Failure to enhance pay for man seeking shared parental leave was direct sex discrimination
A male employee has succeeded in his claim of direct sex discrimination after his employer refused to enhance his pay during shared parental leave.
An employer discriminated against a male employee when it refused to pay him during shared parental leave at the same rate as it would have paid a woman on maternity leave. It had treated him less favourably than a woman who took leave to care for a child and the reason for the less favourable treatment was his sex. Paying enhanced maternity pay (beyond the two week compulsory maternity leave period) did not amount to special treatment afforded to women in connection with pregnancy or childbirth which has to be ignored when determining whether a man has been discriminated against. Instead it was special treatment afforded in connection with caring for a new-born baby, a role which is not exclusive to mothers.
In Ali v Capita Customer Management, Capita enhanced maternity pay so that women on maternity leave received 14 weeks’ full pay, followed by 25 weeks’ basic rate Statutory Maternity Pay. When his daughter was born, Mr Ali took two weeks’ ordinary paternity leave and was paid full pay. His wife was diagnosed with post-natal depression and advised to return to work. Mr Ali wished to take further leave to look after his daughter. Capita told him he could take shared parental leave but they would only pay him the statutory rate of Shared Parental Pay.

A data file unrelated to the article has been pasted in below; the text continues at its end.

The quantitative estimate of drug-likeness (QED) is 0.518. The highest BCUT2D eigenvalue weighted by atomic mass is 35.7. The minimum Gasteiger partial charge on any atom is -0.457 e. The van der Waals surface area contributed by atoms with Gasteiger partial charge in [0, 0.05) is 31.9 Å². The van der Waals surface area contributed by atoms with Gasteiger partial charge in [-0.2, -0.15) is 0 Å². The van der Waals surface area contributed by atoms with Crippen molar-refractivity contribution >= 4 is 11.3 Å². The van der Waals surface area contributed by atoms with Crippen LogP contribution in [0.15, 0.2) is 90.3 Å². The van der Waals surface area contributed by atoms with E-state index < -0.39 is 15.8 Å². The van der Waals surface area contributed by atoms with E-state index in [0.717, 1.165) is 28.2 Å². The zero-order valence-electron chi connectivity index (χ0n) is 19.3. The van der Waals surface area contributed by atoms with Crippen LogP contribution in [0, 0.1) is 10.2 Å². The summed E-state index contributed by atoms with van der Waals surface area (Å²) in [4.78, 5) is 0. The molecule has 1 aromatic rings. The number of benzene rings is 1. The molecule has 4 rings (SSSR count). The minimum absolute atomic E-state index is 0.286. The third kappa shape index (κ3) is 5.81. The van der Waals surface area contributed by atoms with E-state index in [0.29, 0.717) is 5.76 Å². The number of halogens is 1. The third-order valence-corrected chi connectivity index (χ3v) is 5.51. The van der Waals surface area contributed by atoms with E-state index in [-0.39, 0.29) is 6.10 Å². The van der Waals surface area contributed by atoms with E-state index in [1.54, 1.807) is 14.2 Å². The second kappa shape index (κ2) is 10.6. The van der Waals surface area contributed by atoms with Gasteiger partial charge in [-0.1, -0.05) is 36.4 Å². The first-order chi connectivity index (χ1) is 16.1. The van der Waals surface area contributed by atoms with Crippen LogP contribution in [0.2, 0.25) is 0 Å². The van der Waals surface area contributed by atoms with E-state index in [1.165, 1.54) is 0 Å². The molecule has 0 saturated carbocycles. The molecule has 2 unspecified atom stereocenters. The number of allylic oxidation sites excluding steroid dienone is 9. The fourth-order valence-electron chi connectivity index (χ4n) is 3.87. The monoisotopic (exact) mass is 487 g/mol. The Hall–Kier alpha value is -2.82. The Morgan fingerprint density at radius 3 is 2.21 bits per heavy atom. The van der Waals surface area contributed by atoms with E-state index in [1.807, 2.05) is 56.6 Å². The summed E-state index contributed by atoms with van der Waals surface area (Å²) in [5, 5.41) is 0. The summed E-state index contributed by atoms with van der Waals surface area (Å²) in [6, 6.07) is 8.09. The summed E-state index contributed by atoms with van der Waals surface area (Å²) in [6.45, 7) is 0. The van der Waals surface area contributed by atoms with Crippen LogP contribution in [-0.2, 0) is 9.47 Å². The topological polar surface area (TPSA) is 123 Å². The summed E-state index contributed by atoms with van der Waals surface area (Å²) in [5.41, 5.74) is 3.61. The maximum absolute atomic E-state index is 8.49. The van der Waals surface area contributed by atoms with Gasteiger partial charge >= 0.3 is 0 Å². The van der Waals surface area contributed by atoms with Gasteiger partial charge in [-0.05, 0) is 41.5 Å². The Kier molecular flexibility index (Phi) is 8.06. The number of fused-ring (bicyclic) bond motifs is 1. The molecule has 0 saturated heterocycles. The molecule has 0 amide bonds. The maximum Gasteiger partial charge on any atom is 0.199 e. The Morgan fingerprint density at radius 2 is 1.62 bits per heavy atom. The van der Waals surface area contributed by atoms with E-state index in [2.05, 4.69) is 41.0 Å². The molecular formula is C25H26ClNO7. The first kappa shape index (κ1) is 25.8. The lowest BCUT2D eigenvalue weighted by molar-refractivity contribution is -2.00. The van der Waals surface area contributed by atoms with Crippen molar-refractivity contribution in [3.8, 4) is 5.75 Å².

Mr Ali claimed sex discrimination, arguing that he should receive the same pay as a woman on maternity leave.
The employment tribunal upheld his claim. Capita had treated him less favourably than a hypothetical female colleague who took leave to care for her child. The reason for the less favourable treatment was his sex. Whilst special treatment afforded to women in connection with pregnancy/childbirth has to be ignored when determining whether a man has been discriminated against, the maternity policy did not afford special treatment to women in connection with pregnancy/childbirth (except during the two week compulsory maternity leave period reserved exclusively to the mother to enable her to recover from childbirth). Instead, it afforded special treatment in connection with caring for a new-born baby, a role which is not exclusive to mothers.
The decision in this case is not binding as it is only at employment tribunal level. It is at odds with Government Guidance, which indicates that employers will not discriminate if they enhance maternity pay but not shared parental pay. It is also at odds with the employment tribunal decision in the case of Hextall v Chief Constable of Leicestershire, where the tribunal ruled that a man on shared parental leave can only compare himself with a woman on shared parental leave, not a woman on maternity leave. On that basis there was no less favourable treatment as men and women on shared parental leave were paid the same.
We understand that both decisions are being appealed to the Employment Appeal Tribunal (EAT). Employers who enhance maternity pay but not shared parental pay may wish to await clarification of the legal position from the EAT before deciding what changes, if any, they need to make to their policies.
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